Are you wondering if your design was well powered? Or do you want to design a study well-powered to reject a meaningful effect? No problem. For an alpha (Type 1 error rate) of 0.05, 80% power (or a beta or Type 2 error rate of 0.2), and a SESOI of 0.4, just type:
powerTOST(alpha=0.05, beta=0.2, eqbound_d=0.4) #Returns n (for each condition)
You will see you need 107 participants in each condition to have 80% power to reject an effect larger than d = 0.4, and accept the null (or an effect smaller than your smallest effect size of interest). Note that this function is based on the z-distribution, it does not use the iterative approach based on the t-distribution that would make it exact – so it is an approximation but should work well enough in practice.
TOSTr will perform these calculations for correlations, and TOSTdpaired will allow you to use Cohen’s dz to perform these calculations for within designs. powerTOSTpaired can be used when designing within subject design studies well-powered to test if data is in line with the lack of a meaningful effect.
Choosing your SESOI
How should you choose your SESOI? Let me quote myself (Lakens, 2014, p. 707):
In applied research, practical limitations of the SESOI can often be determined on the basis of a cost–benefit analysis. For example, if an intervention costs more money than it saves, the effect size is too small to be of practical significance. In theoretical research, the SESOI might be determined by a theoretical model that is detailed enough to make falsifiable predictions about the hypothesized size of effects. Such theoretical models are rare, and therefore, researchers often state that they are interested in any effect size that is reliably different from zero. Even so, because you can only reliably examine an effect that your study is adequately powered to observe, researchers are always limited by the practical limitation of the number of participants that are willing to participate in their experiment or the number of observations they have the resources to collect.
Let’s say you collect 50 participants in two independent conditions, and plan to do a t-test with an alpha of 0.05. You have 80% power to detect an effect with a Cohen’s d of 0.57. To have 80% power to reject an effect of d = 0.57 or larger in TOST you would need 66 participants in each condition.
Let’s say your SESOI is actually d = 0.35. To have 80% power in TOST you would need 169 participants in each condition (you’d need 130 participants in each condition to have 80% power to reject the null of d = 0 in NHST).
We see you always need a bit more people to reject a meaningful effect, than to reject the null for the same meaningful effect. Remember that since TOST can be performed based on Cohen’s d, you can use it in meta-analyses as well (Rogers, Howard, & Vessey, 1993). This is a great place to use EHT and reject a small effect (e.g., d = 0.2, or even d = 0.1), for which you need quite a lot of observations (i.e., 517, or even 2069).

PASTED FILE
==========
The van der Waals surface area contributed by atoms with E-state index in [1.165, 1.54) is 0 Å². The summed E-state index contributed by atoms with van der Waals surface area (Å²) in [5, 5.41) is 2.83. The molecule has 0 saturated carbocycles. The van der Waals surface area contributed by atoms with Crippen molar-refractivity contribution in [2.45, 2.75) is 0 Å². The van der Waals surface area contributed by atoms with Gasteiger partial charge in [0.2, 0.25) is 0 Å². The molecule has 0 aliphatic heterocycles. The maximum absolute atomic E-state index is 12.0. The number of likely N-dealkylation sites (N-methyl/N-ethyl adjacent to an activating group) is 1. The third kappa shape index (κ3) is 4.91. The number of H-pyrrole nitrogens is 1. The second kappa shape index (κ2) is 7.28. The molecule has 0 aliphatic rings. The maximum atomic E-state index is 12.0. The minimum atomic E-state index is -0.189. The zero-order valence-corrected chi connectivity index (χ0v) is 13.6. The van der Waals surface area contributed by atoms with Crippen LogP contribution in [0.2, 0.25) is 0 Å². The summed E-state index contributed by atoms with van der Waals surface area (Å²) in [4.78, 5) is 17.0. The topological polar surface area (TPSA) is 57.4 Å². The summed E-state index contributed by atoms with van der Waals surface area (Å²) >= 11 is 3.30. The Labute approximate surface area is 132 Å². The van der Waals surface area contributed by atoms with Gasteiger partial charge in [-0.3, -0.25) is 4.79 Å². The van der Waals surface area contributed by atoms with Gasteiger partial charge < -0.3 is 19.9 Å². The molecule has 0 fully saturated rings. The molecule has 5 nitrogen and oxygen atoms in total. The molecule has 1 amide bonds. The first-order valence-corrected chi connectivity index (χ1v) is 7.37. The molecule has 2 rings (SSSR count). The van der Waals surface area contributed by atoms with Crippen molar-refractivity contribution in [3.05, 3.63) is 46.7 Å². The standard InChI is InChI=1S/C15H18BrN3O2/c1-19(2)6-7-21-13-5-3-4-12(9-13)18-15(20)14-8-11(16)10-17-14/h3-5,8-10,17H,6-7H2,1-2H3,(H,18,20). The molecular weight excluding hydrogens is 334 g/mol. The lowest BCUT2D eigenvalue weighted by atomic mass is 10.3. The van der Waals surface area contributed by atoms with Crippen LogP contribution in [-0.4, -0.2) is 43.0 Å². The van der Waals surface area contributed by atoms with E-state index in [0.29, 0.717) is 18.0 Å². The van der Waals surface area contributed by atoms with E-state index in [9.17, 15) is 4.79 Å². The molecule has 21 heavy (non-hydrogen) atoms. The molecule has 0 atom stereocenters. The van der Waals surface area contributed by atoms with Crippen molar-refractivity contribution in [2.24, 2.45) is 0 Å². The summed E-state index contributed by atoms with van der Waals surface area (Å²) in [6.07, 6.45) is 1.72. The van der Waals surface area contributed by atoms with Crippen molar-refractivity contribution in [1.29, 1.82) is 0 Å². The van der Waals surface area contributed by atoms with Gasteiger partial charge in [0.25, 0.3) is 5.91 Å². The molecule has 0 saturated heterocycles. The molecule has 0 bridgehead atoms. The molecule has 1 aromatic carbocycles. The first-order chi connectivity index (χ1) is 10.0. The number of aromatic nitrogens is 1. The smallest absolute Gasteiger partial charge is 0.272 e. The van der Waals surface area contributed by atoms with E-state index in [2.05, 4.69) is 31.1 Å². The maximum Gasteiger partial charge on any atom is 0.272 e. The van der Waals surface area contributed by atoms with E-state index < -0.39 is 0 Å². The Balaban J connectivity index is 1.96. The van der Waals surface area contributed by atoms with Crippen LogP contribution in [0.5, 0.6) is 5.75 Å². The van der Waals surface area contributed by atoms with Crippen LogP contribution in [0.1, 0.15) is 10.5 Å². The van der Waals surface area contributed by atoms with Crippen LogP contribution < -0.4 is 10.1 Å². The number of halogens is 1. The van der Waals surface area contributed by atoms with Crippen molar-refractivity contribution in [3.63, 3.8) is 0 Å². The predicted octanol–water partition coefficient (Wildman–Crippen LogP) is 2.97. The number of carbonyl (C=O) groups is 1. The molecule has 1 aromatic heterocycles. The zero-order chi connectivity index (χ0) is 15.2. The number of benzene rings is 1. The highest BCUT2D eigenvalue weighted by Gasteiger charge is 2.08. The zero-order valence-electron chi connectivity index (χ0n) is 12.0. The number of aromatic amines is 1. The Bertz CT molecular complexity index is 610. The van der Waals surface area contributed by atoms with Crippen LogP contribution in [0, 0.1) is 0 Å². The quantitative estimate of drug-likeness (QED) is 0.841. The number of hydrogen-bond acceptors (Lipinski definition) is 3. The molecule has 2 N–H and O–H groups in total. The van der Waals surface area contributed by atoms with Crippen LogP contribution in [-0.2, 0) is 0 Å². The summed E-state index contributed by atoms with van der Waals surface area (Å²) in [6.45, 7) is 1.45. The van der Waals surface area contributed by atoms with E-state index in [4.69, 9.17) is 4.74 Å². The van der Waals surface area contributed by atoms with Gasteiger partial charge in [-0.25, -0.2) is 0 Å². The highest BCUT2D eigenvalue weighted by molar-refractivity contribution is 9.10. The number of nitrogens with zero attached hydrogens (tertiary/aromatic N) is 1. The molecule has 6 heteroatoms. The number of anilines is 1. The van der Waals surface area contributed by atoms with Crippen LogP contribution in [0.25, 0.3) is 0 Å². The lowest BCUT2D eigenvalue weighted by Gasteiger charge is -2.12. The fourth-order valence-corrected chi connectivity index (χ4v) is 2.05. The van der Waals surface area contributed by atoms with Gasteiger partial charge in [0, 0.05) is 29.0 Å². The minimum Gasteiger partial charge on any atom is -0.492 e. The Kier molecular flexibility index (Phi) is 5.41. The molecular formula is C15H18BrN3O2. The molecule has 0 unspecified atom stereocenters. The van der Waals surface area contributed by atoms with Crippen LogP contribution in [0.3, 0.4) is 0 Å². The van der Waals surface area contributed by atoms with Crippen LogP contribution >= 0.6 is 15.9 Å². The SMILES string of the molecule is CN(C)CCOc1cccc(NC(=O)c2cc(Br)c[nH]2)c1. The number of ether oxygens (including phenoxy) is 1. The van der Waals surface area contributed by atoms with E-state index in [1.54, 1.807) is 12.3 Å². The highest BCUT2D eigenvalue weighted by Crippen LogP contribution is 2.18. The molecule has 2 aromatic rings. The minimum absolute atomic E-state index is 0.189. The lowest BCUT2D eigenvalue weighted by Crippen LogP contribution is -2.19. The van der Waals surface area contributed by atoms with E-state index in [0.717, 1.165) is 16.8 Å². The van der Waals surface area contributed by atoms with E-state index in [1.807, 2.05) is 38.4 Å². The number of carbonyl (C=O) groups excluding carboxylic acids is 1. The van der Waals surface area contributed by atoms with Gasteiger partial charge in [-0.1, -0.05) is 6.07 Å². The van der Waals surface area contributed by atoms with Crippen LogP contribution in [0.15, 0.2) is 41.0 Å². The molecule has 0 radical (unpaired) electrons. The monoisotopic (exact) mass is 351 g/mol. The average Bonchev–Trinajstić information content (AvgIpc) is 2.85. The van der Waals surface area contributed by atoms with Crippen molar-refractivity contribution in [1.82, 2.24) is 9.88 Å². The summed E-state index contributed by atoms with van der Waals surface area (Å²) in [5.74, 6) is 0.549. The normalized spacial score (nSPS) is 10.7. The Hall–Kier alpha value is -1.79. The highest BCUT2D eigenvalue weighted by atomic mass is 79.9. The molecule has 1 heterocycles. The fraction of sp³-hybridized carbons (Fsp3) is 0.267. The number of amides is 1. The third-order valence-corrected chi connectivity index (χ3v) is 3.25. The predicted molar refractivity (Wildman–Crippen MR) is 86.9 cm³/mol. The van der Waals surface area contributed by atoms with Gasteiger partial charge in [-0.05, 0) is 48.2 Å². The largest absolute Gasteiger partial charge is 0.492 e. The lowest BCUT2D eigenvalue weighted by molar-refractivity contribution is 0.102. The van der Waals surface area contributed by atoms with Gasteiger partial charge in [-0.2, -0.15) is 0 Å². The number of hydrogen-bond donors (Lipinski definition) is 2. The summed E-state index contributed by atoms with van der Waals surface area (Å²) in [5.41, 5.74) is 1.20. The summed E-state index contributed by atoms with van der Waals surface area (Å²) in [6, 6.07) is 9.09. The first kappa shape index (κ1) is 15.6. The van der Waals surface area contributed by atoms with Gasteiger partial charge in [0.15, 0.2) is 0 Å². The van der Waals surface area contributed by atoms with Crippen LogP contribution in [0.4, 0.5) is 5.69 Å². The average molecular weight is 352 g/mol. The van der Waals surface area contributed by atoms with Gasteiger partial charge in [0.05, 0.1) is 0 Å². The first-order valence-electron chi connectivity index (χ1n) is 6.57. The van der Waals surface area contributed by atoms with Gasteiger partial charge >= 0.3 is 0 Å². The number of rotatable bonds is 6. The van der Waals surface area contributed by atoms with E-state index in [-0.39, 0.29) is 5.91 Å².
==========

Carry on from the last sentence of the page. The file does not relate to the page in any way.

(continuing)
Equivalence testing has many benefits. It fixes the dichotomous nature of NHST. You can now 1) reject the null, and fail to reject the null of equivalence (there is probably something, of the size you find meaningful), 2) reject the null, and reject the null of equivalence (there is something, but it is not large enough to be meaningful, 3) fail to reject the null, and reject the null of equivalence (the effect is smaller than anything you find meaningful), and 4) fail to reject the null, and fail to reject the null of equivalence (undetermined: you don’t have enough data to say there is an effect, and you don’t have enough data to say there is a lack of a meaningful effect). These four situations are visualized below.
There are several papers throughout the scientific disciplines telling us to use equivalence testing. I’m definitely not the first. But in my experience, the trick to get people to use better statistical approaches is to make it easy to do so. I’ll work on a manuscript that tries to make these tests easy to use (if you read this post this far, and work for a journal that might be interested in this, drop me a line – I’ll throw in an easy to use spreadsheet just for you). Thinking about meaningful effects in terms of standardized effect sizes and being able to perform these test based on summary statistics might just do the trick. Try it.
Lakens, D. (2013). Calculating and reporting effect sizes to facilitate cumulative science: a practical primer for t-tests and ANOVAs. Frontiers in Psychology, 4. http://doi.org/10.3389/fpsyg.2013.00863
Lakens, D. (2014). Performing high-powered studies efficiently with sequential analyses: Sequential analyses. European Journal of Social Psychology, 44(7), 701–710. http://doi.org/10.1002/ejsp.2023
Rogers, J. L., Howard, K. I., & Vessey, J. T. (1993). Using significance tests to evaluate equivalence between two experimental groups. Psychological Bulletin, 113(3), 553.
Schuirmann, D. J. (1987). A comparison of the two one-sided tests procedure and the power approach for assessing the equivalence of average bioavailability. Journal of Pharmacokinetics and Biopharmaceutics, 15(6), 657–680.